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A penalty abatement is a type of tax resolution tool that makes it possible to temporarily halt the accrual of additional penalties and fees associated with an outstanding tax debt. Typically, an tax abatement can be obtained if the circumstances surrounding the current debt include events that the tax agency believes could affect the outcome of further investigation into the reasons why there is an outstanding balance due. Most local and national tax agencies have at least some provisions for the issuing of a penalty abatement, although many taxpayers are unaware that these provisions exist.
While the regulations regarding the issuance of a penalty abatement vary from one tax agency to another, there are three situations that may result in receiving this type of temporary halt on the accrual of fees and penalties. One has to do with a death in the immediate family. Should the agency determine that the death has created a sufficient level of turmoil within the household that it is not possible to focus on the tax issue for a period of time, the abatement prevents the application of penalties for a defined period of time.
A penalty abatement may also be granted if there is evidence of some sort of administrative error on the part of the tax agency that either delayed the processing of the original return or in some other manner affected the accurate assessment of taxes. In this scenario, the abatement remains in place until the tax agency resolves the issue and has either confirmed the veracity of the amount originally claimed to be due, or has adjusted the taxpayer’s account to reflect a revised amount of taxes due.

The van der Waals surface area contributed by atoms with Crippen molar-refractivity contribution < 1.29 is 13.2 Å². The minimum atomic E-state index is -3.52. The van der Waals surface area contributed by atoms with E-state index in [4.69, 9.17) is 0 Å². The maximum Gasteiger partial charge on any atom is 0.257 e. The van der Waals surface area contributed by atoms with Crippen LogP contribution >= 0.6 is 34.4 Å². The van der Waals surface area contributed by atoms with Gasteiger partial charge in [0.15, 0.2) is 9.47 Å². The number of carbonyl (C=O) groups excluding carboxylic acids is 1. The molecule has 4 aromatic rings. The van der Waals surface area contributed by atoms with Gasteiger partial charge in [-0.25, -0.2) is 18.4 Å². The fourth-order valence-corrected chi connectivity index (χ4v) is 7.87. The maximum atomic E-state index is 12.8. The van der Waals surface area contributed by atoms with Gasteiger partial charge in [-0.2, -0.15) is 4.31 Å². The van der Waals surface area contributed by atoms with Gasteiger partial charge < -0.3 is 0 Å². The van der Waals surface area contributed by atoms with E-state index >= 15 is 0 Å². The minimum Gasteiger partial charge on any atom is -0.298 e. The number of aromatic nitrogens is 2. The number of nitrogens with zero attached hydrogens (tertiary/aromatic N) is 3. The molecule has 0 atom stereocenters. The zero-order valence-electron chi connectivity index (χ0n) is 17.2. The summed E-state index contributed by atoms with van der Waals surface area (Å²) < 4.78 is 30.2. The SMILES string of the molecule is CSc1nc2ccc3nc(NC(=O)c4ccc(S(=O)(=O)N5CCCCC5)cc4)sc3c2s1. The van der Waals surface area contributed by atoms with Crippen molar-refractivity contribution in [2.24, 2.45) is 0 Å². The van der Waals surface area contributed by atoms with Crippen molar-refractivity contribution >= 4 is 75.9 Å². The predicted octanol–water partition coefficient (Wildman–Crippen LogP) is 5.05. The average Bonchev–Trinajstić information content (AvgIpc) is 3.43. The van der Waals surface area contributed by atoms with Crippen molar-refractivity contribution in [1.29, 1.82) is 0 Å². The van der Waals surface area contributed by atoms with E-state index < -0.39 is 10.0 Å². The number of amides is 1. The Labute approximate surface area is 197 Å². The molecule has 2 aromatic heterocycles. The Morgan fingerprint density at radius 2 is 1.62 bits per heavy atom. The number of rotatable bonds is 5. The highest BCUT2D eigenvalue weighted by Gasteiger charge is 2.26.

There are also some instances in which a penalty abatement may be granted if there is some evidence that the taxpayer filed the return based on outdated or incorrect information provided by a tax practitioner. Here, the assumption is that the taxpayer acted in good faith, utilizing information supplied by an expert. If the tax agency can determine that the inaccurate advice was obtained from a qualified third party, the abatement may be granted as a means of waiving penalties and late fees, provided the taxpayer files an amended return that is accurate and pays the balance due within a specified period of time.
In order to determine if a penalty abatement is possible in a given situation, taxpayers should work closely with representatives of the tax agency. Representatives can help taxpayers understand their rights in regard to qualifying for this type of abatement, and what responsibilities that assume in return for receiving the temporary halt on penalties. In many cases, the abatement provides a window of time to clear up any miscommunication and allow the tax issue to be resolved to the satisfaction of everyone concerned.
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